Hand and torso pre-cooling does not enhance subsequent high-intensity cycling or cognitive performance in heat

Maroni, Tessa D., Dawson, Brian, Landers, Grant, Naylor, Louise and Wallman, Karen (2019) Hand and torso pre-cooling does not enhance subsequent high-intensity cycling or cognitive performance in heat. Temperature. ISSN 2332-8959

[img] Text (This is an Accepted Manuscript of an article published by Taylor & Francis in Temperature on 25 June 2019, available online https://doi.org/10.1080/23328940.2019.1631731.)
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Abstract

The purpose of this study was to compare the separate and combined effects of two practical cooling methods (hand and torso) used prior to exercise on subsequent high-intensity cycling performance in heat. Ten trained male cyclists (V̇O2peak: 65.7 ± 10.7 ml.kg−1.min−1) performed four experimental trials (randomised within-subjects design) involving 30-min of pre-cooling (20-min seated; PRE-COOL, 10 min warm-up; PRE-COOL+WUP), while using a: (1) hand-cooling glove (CG); (2) cooling jacket (CJ); (3) both CG and CJ (CG+J); or (4) no-cooling (NC) control, followed by a cycling race simulation protocol (all performed in 35.0 ± 0.6°C and 56.6 ± 4.5% RH). During the 30-min of pre-cooling, no reductions in core (Tc) or mean skin temperature (Tsk) occurred; however, Tsk remained lower in the CJ and CG+J trials compared to NC and CG (p = 0.002–0.040, d= 0.55–1.01). Thermal sensation ratings also indicated that participants felt “hotter” during NC compared to all other trials during both PRE-COOL and PRE-COOL+WUP (p = 0.001–0.015, d= 1.0–2.19), plus the early stages of exercise (sets 1–2; p = 0.005–0.050, d= 0.56–1.22). Following cooling, no differences were found for absolute Tc and Tsk responses between trials over the entire exercise protocol (p > 0.05). Exercise and cognitive (working memory) performance also did not differ between trials (p = 0.843); however, cognitive performance improved over time in all trials (p < 0.001). In summary, pre-cooling (20-min seated and 10-min warm-up) in heat did not improve subsequent high-intensity cycling performance, cognitive responses and associated thermoregulatory strain (Tc and Tsk) compared to control.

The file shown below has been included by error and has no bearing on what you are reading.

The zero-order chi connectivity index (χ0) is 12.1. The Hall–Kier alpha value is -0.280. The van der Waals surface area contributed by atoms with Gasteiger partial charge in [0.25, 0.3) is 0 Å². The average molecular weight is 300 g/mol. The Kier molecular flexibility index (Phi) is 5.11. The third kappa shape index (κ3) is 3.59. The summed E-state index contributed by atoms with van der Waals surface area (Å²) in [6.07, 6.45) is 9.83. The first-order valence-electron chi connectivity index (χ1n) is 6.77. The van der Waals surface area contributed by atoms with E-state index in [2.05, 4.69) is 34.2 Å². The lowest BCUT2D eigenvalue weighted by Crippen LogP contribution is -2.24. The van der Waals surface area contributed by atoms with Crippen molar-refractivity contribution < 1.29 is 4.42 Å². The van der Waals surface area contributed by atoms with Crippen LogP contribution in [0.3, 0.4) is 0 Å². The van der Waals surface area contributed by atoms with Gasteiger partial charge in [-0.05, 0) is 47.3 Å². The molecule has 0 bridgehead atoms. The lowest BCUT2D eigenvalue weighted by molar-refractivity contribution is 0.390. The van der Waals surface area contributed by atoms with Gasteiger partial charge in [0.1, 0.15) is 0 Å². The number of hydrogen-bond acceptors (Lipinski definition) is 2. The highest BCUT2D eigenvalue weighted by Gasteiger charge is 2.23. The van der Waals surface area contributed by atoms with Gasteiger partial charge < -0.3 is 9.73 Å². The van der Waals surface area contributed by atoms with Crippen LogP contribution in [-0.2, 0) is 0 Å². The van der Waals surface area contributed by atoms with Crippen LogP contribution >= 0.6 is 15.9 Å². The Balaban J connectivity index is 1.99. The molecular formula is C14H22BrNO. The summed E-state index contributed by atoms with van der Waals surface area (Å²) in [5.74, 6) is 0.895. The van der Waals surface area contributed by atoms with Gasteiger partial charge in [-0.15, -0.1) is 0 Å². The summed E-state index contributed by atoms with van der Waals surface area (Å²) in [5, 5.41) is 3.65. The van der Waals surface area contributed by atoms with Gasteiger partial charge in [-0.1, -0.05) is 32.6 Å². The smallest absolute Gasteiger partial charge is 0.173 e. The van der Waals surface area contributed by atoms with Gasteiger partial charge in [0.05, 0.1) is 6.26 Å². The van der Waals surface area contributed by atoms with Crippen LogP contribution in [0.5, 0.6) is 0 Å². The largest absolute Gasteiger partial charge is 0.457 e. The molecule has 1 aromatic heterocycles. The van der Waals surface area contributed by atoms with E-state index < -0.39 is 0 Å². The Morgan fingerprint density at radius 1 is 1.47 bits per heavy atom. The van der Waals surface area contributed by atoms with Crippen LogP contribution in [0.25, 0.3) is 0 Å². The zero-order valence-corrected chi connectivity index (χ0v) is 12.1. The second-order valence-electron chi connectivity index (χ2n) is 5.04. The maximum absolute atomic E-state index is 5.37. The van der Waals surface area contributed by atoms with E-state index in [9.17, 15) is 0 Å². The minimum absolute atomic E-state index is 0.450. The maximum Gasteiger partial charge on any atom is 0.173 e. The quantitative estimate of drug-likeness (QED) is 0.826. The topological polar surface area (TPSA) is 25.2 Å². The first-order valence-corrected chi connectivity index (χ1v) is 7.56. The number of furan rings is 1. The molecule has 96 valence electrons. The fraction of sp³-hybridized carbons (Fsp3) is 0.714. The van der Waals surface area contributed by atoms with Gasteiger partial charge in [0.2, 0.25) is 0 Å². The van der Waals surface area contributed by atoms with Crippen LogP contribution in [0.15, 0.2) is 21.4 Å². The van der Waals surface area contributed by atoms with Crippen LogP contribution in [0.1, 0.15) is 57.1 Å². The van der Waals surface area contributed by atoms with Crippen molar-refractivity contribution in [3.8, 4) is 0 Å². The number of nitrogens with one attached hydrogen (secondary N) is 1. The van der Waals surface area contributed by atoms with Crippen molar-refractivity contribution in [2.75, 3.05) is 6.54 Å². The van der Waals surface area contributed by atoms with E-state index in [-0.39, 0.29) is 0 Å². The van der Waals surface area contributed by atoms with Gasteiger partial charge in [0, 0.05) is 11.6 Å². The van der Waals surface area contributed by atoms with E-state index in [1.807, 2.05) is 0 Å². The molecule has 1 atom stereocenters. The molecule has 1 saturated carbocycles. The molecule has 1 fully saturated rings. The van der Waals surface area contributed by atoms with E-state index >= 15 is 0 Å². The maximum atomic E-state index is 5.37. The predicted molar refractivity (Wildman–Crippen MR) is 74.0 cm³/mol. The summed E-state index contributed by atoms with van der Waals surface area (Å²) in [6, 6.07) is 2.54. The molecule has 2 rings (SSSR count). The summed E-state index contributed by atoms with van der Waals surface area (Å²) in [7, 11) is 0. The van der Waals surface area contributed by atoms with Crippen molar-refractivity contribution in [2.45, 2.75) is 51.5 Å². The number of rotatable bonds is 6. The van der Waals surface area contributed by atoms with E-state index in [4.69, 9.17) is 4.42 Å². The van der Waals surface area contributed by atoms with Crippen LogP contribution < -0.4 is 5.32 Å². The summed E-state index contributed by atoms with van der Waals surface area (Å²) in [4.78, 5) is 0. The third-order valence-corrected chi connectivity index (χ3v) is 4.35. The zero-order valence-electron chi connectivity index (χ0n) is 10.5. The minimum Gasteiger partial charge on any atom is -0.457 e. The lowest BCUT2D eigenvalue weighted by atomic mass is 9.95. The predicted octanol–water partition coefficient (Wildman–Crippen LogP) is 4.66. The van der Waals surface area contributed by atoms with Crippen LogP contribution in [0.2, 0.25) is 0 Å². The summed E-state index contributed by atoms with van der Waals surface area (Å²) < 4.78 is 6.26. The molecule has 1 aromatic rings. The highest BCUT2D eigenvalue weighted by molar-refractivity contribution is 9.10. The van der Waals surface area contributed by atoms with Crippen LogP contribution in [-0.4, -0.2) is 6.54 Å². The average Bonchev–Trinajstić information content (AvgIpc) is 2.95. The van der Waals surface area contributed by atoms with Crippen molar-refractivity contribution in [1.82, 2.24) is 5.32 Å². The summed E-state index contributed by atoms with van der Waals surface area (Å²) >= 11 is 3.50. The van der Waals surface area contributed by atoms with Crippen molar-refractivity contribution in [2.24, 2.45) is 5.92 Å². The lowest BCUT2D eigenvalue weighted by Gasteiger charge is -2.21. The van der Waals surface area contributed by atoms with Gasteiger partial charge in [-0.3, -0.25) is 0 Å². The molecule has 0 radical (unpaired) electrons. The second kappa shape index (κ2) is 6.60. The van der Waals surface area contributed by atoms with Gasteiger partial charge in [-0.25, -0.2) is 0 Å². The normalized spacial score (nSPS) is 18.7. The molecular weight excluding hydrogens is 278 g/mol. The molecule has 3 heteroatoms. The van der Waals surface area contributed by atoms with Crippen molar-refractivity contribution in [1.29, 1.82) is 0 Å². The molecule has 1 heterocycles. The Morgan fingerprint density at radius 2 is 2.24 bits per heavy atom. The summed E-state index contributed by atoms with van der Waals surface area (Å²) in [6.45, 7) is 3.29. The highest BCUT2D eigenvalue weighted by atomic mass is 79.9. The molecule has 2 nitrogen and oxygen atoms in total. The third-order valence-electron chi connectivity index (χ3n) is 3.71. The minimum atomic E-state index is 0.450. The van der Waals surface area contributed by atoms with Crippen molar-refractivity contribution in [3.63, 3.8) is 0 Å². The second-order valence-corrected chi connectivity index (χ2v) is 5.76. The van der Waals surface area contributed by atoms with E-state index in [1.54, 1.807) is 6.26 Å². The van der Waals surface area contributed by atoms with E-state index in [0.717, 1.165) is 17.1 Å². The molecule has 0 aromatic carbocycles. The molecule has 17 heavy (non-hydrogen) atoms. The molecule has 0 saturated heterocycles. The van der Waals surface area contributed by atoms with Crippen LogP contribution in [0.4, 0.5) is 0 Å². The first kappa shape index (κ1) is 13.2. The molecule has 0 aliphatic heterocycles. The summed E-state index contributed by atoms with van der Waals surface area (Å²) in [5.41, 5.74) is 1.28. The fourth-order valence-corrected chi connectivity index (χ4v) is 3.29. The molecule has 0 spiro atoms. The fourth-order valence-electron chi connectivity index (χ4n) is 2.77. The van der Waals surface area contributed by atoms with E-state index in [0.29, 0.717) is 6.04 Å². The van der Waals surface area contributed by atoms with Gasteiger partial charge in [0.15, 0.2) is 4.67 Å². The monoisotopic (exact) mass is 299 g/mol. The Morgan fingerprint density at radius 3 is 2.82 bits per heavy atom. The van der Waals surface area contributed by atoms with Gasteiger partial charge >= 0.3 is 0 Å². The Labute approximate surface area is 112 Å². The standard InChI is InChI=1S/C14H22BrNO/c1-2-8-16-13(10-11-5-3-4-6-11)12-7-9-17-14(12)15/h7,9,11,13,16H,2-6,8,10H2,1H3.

Item Type: Article
Subjects: G Geography. Anthropology. Recreation > GV Recreation Leisure > GV557 Sports
Q Science > QP Physiology
Divisions: Departments > Sport and Exercise Sciences
Depositing User: Tessa Maroni
Date Deposited: 22 May 2020 14:23
Last Modified: 25 Jun 2020 00:10
URI: http://eprints.chi.ac.uk/id/eprint/5160

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